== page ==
NIHON KASETSU WATER

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Turbidity in waste water

Turbidity is an optical property that broadly describes the clarity or cloudiness of water. It is related to colour, but has more to do with the loss of transparency due to the effect of suspended particles and colloidal material.

Turbidity impacts on aquatic ecosystems by dispersing sunlight and reducing the oxygen concentration. It also affects photosynthesis as well as the respiration and reproduction of fish. Suspended particles also contribute to the adhesion of many heavy metals and other toxic compounds. Turbidity is considered a measure of water quality: the more turbid the water, the lower its quality. Continue reading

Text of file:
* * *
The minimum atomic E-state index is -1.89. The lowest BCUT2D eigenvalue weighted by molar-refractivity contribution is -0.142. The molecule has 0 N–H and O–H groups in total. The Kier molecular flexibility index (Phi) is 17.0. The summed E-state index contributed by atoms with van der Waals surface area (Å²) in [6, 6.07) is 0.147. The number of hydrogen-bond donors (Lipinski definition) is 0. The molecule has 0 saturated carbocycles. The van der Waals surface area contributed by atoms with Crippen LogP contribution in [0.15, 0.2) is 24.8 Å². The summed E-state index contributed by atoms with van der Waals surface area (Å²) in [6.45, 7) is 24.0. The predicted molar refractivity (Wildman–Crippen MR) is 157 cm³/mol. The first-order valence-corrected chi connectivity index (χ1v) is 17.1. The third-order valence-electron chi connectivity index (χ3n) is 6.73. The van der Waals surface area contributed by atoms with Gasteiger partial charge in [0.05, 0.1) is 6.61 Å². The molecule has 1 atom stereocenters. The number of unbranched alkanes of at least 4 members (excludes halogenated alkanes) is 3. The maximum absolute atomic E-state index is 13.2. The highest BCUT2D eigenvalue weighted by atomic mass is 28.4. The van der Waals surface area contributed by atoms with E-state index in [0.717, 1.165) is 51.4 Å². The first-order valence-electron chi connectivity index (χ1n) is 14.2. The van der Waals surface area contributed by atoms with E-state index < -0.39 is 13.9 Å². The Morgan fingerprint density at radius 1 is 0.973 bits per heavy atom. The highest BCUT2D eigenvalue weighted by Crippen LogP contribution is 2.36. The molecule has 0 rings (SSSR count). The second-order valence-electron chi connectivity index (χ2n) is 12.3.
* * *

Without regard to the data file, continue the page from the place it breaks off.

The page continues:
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The mechanism of coagulation and flocculation

An essential step in the decontamination of water is clarification, which is the physical-chemical process aimed at removing the particles (suspended solids) that cloud water by precipitating them in the form of sludge.

Flocculation is the chemical process of adding substances, known as flocculants, to cause the colloidal substances in the water to stick together, thus facilitating their subsequent filtration and removal. The flocculation process is preceded by coagulation, so we often speak of coagulation-flocculation processes. Continue reading